Vodafone is preparing trials of high-speed mobile broadband technology that could eventually provide download speeds of up to 21Mbit/s.
The firm claimed that it has already achieved peak data download rates of up to 16Mbit/s in trials of HSPA+, and now plans to trial technology capable of delivering peak rates of up to 21Mbit/s using Mimo (multiple antennas in both transmitter and receiver) and 64QAM technology early in 2009.
QAM refers to quadrature amplitude modulation, a method of using phase and amplitude shifts to squeeze more bits into a signal of a given frequency.
If the trials go well Vodafone intends to deploy the technology in "selected commercial networks".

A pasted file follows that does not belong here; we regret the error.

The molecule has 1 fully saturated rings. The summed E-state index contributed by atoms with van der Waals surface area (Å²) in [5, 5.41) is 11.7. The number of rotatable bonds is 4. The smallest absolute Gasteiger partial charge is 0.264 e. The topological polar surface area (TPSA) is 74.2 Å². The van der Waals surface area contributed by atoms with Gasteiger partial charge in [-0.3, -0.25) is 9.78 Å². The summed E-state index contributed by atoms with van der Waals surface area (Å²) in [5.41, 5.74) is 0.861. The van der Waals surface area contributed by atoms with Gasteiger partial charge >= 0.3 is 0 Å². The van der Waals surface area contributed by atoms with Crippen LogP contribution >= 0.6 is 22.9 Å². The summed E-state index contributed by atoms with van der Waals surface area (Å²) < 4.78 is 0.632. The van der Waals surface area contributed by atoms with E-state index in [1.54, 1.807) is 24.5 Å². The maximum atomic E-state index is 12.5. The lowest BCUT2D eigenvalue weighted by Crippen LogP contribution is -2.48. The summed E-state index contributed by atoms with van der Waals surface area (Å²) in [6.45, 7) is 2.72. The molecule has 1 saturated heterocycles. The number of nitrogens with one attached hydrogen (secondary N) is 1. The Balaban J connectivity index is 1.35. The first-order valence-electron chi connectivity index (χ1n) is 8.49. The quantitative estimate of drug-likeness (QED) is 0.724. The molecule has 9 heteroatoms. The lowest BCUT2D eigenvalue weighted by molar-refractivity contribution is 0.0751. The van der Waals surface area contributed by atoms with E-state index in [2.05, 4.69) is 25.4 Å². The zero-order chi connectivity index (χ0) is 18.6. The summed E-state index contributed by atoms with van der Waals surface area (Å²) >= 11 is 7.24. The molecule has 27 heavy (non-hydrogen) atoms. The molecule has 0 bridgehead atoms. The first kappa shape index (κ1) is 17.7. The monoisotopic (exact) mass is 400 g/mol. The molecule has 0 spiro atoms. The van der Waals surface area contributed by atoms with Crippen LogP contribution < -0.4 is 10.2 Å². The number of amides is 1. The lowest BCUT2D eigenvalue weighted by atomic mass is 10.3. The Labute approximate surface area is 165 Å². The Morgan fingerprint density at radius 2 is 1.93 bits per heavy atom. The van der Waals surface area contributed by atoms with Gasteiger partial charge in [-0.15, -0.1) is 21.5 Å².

"Successfully demonstrating a live HSPA+ high-speed connection has been a key milestone in continuing to build confidence in this new technology," said Vodafone global networks director Andy MacLeod.
While current mobile broadband kit offers download speeds of up to 7.2Mbit/s, Vodafone estimates that the new technology will be capable of delivering upwards of 13Mbit/s in good conditions, but that at least 4Mbit/s will be the typical experience across the range of cell locations including urban environments.
Late last year, telecoms vendor Huawei announced hardware for HSPA+ networks capable of speeds of up to 21Mbit/s.
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